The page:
The firm has managed well its key efficiency ratios. DSO has been increasing since 2012, but the firm has countered this effect with an important cut in DIO. This means that the firm is converting its inventory into cash faster but without losing efficiency. Likewise, DPO’s stable trend tells us that the company worries about its relationship with suppliers and that has tried successfully to pay its credits on time. HD has the capacity to increase its DPO and decrease its CCS. However, a higher DPO can cause problems in supplier’s relationship. Thus, HD prefers to maintain its good relationships rather than make improvements in its working capital and free cash flows. Improvements in DIO translate into a better cash conversion cycle, giving HD capacity to efficiently convert cash into sales and then back into cash again.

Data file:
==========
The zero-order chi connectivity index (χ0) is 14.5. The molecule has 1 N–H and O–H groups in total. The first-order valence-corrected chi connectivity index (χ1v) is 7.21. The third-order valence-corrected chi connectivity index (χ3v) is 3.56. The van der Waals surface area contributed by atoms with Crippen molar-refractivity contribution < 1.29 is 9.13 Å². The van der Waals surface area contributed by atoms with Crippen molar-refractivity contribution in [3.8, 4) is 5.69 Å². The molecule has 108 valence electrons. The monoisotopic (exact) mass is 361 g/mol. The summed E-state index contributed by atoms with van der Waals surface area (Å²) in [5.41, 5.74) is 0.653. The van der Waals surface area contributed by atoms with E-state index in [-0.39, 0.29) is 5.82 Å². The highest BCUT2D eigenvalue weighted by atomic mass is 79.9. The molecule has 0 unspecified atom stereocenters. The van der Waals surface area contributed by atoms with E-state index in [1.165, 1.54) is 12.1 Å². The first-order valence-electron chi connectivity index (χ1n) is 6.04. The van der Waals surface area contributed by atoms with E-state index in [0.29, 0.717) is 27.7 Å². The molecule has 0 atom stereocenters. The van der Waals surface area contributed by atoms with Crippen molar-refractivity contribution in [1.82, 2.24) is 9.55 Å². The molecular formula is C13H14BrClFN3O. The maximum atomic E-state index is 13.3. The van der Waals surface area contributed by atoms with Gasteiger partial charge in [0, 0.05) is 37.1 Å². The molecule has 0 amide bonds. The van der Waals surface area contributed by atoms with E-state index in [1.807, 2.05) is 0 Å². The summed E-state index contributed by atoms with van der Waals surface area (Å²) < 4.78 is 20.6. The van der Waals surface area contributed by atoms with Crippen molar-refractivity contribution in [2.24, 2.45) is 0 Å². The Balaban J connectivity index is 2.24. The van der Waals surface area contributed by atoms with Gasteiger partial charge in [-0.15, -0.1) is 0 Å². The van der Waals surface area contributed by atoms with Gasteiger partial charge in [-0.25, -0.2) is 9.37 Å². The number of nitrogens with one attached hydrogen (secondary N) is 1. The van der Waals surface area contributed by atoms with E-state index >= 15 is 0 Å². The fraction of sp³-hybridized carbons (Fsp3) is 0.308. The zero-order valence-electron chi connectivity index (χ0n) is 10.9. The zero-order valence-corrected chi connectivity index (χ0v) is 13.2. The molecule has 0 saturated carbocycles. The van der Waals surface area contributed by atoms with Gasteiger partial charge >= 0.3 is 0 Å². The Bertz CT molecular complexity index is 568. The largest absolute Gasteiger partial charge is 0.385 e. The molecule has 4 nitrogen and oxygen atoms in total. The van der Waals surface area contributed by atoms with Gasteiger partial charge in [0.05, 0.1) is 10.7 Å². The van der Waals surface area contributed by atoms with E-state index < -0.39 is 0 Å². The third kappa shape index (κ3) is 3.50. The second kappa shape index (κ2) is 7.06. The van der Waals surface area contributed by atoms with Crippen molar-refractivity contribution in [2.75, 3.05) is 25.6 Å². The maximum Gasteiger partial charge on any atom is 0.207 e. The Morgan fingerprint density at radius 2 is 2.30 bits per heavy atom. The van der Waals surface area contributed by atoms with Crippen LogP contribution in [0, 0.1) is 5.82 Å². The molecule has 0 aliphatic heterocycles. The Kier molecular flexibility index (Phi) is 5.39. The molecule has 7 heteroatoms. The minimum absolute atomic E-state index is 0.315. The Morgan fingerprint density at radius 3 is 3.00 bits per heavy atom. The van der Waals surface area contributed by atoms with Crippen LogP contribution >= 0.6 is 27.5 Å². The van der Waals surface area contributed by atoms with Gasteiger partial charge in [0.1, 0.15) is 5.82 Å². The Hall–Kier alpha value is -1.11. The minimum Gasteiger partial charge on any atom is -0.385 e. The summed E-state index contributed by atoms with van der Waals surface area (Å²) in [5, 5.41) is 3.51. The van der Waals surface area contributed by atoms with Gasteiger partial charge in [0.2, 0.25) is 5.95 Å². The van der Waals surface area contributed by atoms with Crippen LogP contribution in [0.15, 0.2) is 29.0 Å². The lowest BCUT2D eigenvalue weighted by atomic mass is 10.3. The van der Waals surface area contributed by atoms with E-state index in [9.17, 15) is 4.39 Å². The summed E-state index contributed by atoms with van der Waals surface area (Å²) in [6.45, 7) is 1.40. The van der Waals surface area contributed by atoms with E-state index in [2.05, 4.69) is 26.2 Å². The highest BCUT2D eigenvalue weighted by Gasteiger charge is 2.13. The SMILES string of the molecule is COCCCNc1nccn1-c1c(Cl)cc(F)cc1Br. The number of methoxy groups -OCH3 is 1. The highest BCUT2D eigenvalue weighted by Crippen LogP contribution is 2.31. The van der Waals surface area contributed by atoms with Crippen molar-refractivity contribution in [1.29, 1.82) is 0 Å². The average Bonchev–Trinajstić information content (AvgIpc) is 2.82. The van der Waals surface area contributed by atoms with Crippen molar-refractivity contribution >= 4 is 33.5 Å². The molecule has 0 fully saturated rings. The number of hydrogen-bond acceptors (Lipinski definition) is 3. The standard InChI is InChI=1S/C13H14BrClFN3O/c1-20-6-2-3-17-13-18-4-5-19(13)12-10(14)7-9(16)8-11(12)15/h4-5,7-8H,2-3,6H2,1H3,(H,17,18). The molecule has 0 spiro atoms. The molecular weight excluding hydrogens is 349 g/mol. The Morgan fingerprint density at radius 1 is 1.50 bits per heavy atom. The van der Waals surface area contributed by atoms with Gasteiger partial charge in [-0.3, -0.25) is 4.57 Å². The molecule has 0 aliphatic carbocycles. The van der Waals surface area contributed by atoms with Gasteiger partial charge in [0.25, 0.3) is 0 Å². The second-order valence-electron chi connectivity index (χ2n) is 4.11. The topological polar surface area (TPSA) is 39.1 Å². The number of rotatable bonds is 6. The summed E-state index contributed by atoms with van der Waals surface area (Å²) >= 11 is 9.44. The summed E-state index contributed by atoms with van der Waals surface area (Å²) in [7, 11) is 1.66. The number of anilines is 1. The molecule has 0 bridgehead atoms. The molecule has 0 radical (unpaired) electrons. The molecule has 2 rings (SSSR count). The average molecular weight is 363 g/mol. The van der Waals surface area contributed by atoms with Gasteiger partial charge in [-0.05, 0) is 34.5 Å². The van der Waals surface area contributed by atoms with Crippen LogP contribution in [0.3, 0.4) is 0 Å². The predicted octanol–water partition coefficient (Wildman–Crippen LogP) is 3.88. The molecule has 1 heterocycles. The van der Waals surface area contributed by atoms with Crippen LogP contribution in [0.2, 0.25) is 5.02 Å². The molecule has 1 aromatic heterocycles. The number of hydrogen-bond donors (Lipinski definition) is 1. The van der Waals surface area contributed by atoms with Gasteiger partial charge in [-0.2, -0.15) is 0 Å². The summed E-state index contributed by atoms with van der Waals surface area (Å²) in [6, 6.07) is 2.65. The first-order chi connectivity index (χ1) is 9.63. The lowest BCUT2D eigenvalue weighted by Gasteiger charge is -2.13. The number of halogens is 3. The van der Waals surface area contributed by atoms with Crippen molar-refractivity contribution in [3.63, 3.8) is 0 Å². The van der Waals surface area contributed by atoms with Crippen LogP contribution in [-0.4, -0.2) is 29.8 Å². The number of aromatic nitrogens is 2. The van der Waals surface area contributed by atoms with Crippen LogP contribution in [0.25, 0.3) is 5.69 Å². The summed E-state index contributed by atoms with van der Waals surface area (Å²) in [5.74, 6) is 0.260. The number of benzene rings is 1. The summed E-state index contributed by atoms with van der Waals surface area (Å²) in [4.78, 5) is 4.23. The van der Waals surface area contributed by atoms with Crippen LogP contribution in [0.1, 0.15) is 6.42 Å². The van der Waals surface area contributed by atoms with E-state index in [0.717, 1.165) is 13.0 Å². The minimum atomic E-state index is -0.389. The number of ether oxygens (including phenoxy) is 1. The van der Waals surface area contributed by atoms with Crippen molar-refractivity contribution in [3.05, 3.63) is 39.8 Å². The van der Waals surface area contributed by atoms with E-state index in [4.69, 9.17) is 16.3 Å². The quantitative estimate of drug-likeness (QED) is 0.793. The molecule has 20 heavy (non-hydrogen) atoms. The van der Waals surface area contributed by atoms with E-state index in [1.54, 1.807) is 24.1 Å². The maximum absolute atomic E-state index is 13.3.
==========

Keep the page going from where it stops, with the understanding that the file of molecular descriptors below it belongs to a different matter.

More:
HD’s return on invested capital is currently growing fast. Return’s measure went from 15.17% back in FY2012 to a solid 27.83% in FY2016. It is important to highlight that industry’s ROIC averages 8.71%. In addition, current ROE is ~125% and is rapidly improving due to firm’s stock repurchase, which has shrunk equity year over year. Regarding capital efficiency, the firm’s sales to capital ratio is currently 2.79x, way above industry’s average (~1.19x). This means that the firm is making around 1.6 more dollars in revenues for every dollar invested than its competitors.